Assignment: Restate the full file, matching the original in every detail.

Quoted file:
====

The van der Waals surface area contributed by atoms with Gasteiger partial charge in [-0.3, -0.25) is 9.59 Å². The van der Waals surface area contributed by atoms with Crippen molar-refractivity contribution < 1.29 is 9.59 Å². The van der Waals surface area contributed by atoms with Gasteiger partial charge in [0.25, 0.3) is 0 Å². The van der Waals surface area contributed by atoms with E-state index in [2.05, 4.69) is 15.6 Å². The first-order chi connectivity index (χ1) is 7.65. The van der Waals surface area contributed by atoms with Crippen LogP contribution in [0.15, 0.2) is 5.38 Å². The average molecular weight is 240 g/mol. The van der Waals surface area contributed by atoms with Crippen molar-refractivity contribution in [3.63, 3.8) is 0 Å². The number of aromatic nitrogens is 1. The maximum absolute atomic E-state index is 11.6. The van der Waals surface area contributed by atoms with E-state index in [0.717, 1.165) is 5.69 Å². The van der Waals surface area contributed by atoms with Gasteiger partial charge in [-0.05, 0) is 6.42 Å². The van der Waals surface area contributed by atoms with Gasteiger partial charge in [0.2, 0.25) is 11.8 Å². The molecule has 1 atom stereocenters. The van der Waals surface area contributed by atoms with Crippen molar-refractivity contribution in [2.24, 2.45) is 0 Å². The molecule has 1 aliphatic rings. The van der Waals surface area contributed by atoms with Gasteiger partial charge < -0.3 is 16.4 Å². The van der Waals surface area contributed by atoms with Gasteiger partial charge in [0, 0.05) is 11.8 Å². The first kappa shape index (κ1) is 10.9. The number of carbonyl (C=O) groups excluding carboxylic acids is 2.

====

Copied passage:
The van der Waals surface area contributed by atoms with Gasteiger partial charge in [-0.3, -0.25) is 9.59 Å². The van der Waals surface area contributed by atoms with Crippen molar-refractivity contribution < 1.29 is 9.59 Å². The van der Waals surface area contributed by atoms with Gasteiger partial charge in [0.25, 0.3) is 0 Å². The van der Waals surface area contributed by atoms with E-state index in [2.05, 4.69) is 15.6 Å². The first-order chi connectivity index (χ1) is 7.65. The van der Waals surface area contributed by atoms with Crippen LogP contribution in [0.15, 0.2) is 5.38 Å². The average molecular weight is 240 g/mol. The van der Waals surface area contributed by atoms with Crippen molar-refractivity contribution in [3.63, 3.8) is 0 Å². The number of aromatic nitrogens is 1. The maximum absolute atomic E-state index is 11.6. The van der Waals surface area contributed by atoms with E-state index in [0.717, 1.165) is 5.69 Å². The van der Waals surface area contributed by atoms with Gasteiger partial charge in [-0.05, 0) is 6.42 Å². The van der Waals surface area contributed by atoms with Gasteiger partial charge in [0.2, 0.25) is 11.8 Å². The molecule has 1 atom stereocenters. The van der Waals surface area contributed by atoms with Crippen molar-refractivity contribution in [2.24, 2.45) is 0 Å². The molecule has 1 aliphatic rings. The van der Waals surface area contributed by atoms with Gasteiger partial charge < -0.3 is 16.4 Å². The van der Waals surface area contributed by atoms with Gasteiger partial charge in [0, 0.05) is 11.8 Å². The first kappa shape index (κ1) is 10.9. The number of carbonyl (C=O) groups excluding carboxylic acids is 2.